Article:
Wednesday, 03 May 2017 07:43

Change. It’s terrifying. It’s disrupting. And, unfortunately, it’s inevitable.

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Managing change is rarely a smooth process. However, to effectively lead a business – or a team – to success, managing change in the workplace must be in your toolkit.

Businesses are constantly growing, evolving and innovating. In today’s market, change is a constant work-in-progress. To stay afloat, we need to do more than adapt to it, but also manage it and lead it. It’s no wonder that leaders who understand and can manage change are so highly sought after.

While managing organisational change is never quite as simple as it sounds, there are some strategies you can implement to make the transition smoother. It’s not as easy as being given a formula to use time and time again, but with the right processes, skills and tools at your disposal, change doesn’t have to be so world-shaking.

Start driving change and growth

The best strategy is almost never reactionary. By actively embracing change and seeking new opportunities for innovation, change and growth, you can be prepared when it comes to rolling out change initiatives in your organisation.

When trying to effectively lead change, you’ll need to clearly answer three common questions employees have about new change initiatives:

  • What is the change?
  • Why is the change happening?
  • How will the change affect me?

It sounds simple, but too many managers focus on the ‘what’, rather than answering their team’s legitimate concerns and questions around how and why the change is being made. When talking about why the change is happening – and how it will affect your people – try to be transparent. If it has downsides, offer a clear timeframe for these changes taking place and reiterate the long-term positives.

Establish meaningful communication with your teams

The best way to ensure that everyone is on the same page (or help everyone get there) is to facilitate clear, open communication. Meaningful communication is essential to the success of any transition period, and will help you in a few ways. For starters, it helps you understand your team and gain insight into what motivates them personally. These insights can help you predict any barriers your team might have towards accepting change and help you overcome them.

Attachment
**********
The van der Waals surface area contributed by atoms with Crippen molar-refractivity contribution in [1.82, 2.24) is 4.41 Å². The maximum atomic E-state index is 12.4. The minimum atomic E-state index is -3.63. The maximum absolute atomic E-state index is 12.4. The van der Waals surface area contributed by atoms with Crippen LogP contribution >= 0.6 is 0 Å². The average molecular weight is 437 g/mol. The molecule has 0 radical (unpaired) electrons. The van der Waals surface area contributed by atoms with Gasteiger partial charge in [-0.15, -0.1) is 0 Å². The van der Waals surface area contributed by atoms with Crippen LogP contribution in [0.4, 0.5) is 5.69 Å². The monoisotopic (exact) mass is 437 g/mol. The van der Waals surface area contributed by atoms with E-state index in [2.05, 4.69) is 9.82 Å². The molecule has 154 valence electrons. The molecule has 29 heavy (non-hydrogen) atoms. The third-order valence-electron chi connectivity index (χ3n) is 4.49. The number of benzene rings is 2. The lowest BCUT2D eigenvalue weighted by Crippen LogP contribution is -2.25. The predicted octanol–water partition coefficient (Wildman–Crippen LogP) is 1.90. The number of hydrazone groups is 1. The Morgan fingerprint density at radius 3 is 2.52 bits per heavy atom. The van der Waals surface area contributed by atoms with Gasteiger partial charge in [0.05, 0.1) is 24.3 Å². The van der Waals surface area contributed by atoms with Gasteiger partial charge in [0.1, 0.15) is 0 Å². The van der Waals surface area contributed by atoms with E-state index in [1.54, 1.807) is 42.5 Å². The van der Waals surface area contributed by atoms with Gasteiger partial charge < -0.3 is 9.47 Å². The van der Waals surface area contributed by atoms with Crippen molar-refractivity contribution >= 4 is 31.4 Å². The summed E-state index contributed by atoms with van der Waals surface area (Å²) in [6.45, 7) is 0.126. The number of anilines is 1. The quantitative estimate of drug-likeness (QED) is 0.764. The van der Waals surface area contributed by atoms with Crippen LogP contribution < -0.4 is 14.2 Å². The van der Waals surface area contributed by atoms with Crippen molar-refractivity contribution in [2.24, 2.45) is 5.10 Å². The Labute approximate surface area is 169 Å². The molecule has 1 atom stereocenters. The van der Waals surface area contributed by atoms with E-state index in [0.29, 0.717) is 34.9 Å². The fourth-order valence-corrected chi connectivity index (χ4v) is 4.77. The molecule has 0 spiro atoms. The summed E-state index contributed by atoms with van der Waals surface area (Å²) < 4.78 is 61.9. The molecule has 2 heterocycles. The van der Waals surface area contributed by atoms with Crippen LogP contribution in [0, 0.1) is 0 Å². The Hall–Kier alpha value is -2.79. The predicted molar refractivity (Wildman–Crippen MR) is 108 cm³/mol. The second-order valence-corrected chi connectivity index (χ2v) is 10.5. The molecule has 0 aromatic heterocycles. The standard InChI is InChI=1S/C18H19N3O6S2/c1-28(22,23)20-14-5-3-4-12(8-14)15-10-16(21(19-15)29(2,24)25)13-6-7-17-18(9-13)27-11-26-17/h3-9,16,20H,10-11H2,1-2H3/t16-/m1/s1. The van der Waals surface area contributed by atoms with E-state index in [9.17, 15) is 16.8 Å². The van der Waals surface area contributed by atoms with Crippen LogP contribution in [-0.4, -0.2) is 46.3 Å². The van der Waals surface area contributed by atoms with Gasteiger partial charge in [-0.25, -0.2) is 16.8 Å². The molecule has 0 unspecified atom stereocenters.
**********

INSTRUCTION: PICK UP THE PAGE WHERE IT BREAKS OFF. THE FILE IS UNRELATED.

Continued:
You need to know how change affects your employees personally and be aware of the politics and psychology that informs their reactions to change. By openly explaining the transition process to your team (through the why, what and how mentioned previously) and understanding their reactions, you can respond to your team appropriately.

Some teams are more resistant to change than others. Understanding why is the first step towards being able to effectively lead them down the path towards a smoother, easier transition.

Motivate your people effectively

People often come into change with the attitude ‘if it ain’t broke, don’t fix it’. Your role is to make them understand – in their own terms – why this isn’t the case. The benefits of change need to outweigh the pain it will cause. By opening communication with your team, you should have a good idea of what their concerns are. Addressing these early, and demonstrating how the change is of mutual benefit can help everyone get on the same page.

Never attack your team or tell them that they’re wrong. Your team comprises smart, intelligent people. Just because they’re not with you yet, doesn’t mean they won’t be. By providing your team with personal and professional wins (i.e. outlining how the change will make their lives easier both at work and in day-to-day life), they’ll feel as though the change is in their favour. Benefits can help bring them onside to work with you and make the most out of the transition.

Showing how the change will eliminate a known pain-point can have a similar impact. It’s about finding and articulating mutual goals, not persuading them that they’re wrong for being cautious.

Ultimately, change is unpredictable. There will always be some resistance to change (and always has been), and your role is to make the process as stress-free for your team as possible. Gaining a detailed understanding of the psychology of change in business – how your team ticks and what motivates them – is just the beginning.

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Silvia Bressan

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